Audience Choice Award

  • Walk With Me Prosthetics (Led by Danyal Malik): In the developing world, amputees are not only burdened by an inability to walk, but they are also stigmatized within their own communities as a result of their disabilities. There are 40 million amputees in the developing world and only 5 percent of them have access to any form of prosthetic. Walk With Me Prosthetics is a nonprofit start-up that works to provide low-cost prosthetic legs to amputees in developing countries so that they can live better and happier lives.

Finalists

  • Hear, here! (Led by Katherine August): Globally, people with hearing loss and deafness experience disparate treatment and a limited ability to participate in many settings including courts, healthcare, schools, workplaces, etc. Accommodation technology solutions are expensive, developed in silos, complicated with proprietary interfaces, not interoperable with mainstream communication technologies, and do not overcome hearing-related obstacles. Costs may be onerous and many decide not to provide accommodation. Hear, here! focuses on low-cost open source Sustainable AI Hearing Accessibility solutions using mainstream communications technologies including WiFi, mobile phones, and apps, with distribution bridging the technology gap even for those with limited resources.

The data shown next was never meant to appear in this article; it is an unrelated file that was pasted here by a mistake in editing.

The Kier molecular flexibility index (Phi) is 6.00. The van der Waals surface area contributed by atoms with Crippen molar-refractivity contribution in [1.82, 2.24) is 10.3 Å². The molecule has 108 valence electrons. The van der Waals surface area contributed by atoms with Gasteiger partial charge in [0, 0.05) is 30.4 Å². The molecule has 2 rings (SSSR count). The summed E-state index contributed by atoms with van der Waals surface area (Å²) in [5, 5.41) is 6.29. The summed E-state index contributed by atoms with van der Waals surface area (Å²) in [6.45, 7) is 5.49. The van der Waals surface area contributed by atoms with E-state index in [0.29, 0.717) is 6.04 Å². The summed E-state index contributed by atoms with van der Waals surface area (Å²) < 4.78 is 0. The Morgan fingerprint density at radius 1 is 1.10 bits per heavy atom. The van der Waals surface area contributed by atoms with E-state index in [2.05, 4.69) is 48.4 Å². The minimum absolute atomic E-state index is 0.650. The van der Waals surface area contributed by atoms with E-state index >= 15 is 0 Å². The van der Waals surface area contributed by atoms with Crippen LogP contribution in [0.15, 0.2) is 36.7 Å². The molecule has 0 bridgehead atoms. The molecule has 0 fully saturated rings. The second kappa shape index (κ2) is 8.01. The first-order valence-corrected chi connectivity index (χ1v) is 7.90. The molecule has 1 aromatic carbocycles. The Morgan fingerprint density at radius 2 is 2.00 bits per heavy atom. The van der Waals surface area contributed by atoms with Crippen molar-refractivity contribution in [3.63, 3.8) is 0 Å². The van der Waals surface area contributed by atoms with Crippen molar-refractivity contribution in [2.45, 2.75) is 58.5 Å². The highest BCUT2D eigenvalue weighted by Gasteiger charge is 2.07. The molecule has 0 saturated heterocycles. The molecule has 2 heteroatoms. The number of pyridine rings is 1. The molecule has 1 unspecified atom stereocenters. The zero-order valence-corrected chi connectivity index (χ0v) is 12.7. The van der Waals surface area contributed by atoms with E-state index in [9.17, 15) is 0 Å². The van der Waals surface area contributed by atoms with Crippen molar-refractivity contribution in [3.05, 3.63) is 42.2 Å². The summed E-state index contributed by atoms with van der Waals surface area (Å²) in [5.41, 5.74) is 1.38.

• Robotic Coastal Restoration (Led by Nathan Melenbrink): Robotic Coastal Restoration will create teams of robots that help protect and repair vulnerable or damaged land, starting with robots that build sand fences and plant dune grass to help protect coasts. Simple measures like these are proven to have a huge effect in building dunes and restoring eroded beaches. The limitations have been a shortage of available labor, and the difficulty (and damaging effect) of using heavy machinery to help. Environmental restoration with smaller, lighter autonomous robots will allow large-scale impact, first on coastlines, and later extending to other forms of land degradation, the global costs of which are estimated at $10 trillion per year.
  • Sustainable AI (Led by Björn Lütjens): An increasing number of companies invest in carbon offsetting solutions to become CO2-neutral. One of the cheapest carbon offsetting solutions is active reforestation. Reforestation projects, however, historically display an issue of trust, caused by long-term ex-ante billing for potentially never realized CO2 offsets, which drives companies to invest in transparent, but expensive air carbon capture facilities. Reforestation companies could conduct accurate forest inventories (tree count, species, biomass, etc.) to transparently estimate the annual amount of tree-sequestered carbon, but current means of creating rainforest inventories are too inaccurate and/or expensive.

—Story courtesy of the Do Good Institute, School of Public Policy

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October 17, 2019